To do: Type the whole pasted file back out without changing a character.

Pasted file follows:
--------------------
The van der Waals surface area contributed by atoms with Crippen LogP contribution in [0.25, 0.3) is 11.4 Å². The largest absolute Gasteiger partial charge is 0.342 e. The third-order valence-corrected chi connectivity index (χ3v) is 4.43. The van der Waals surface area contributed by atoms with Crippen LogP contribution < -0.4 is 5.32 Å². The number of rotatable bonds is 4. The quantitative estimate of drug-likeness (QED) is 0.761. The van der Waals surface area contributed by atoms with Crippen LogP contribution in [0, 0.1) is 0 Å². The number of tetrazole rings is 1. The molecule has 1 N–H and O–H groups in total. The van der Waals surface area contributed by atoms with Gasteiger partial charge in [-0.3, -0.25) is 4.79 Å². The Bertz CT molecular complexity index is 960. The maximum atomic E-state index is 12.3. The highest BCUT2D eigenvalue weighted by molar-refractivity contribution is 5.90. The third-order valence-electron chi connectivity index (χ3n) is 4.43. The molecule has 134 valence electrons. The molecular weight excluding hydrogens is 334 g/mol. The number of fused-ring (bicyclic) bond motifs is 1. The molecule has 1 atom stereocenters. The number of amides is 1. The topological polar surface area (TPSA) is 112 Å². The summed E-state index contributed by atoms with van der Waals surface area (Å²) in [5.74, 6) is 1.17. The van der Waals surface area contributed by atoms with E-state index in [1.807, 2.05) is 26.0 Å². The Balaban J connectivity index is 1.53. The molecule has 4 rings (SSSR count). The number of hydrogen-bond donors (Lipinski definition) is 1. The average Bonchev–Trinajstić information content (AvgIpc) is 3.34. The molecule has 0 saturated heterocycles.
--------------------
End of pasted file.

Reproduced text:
The van der Waals surface area contributed by atoms with Crippen LogP contribution in [0.25, 0.3) is 11.4 Å². The largest absolute Gasteiger partial charge is 0.342 e. The third-order valence-corrected chi connectivity index (χ3v) is 4.43. The van der Waals surface area contributed by atoms with Crippen LogP contribution < -0.4 is 5.32 Å². The number of rotatable bonds is 4. The quantitative estimate of drug-likeness (QED) is 0.761. The van der Waals surface area contributed by atoms with Crippen LogP contribution in [0, 0.1) is 0 Å². The number of tetrazole rings is 1. The molecule has 1 N–H and O–H groups in total. The van der Waals surface area contributed by atoms with Gasteiger partial charge in [-0.3, -0.25) is 4.79 Å². The Bertz CT molecular complexity index is 960. The maximum atomic E-state index is 12.3. The highest BCUT2D eigenvalue weighted by molar-refractivity contribution is 5.90. The third-order valence-electron chi connectivity index (χ3n) is 4.43. The molecule has 134 valence electrons. The molecular weight excluding hydrogens is 334 g/mol. The number of fused-ring (bicyclic) bond motifs is 1. The molecule has 1 atom stereocenters. The number of amides is 1. The topological polar surface area (TPSA) is 112 Å². The summed E-state index contributed by atoms with van der Waals surface area (Å²) in [5.74, 6) is 1.17. The van der Waals surface area contributed by atoms with E-state index in [1.807, 2.05) is 26.0 Å². The Balaban J connectivity index is 1.53. The molecule has 4 rings (SSSR count). The number of hydrogen-bond donors (Lipinski definition) is 1. The average Bonchev–Trinajstić information content (AvgIpc) is 3.34. The molecule has 0 saturated heterocycles.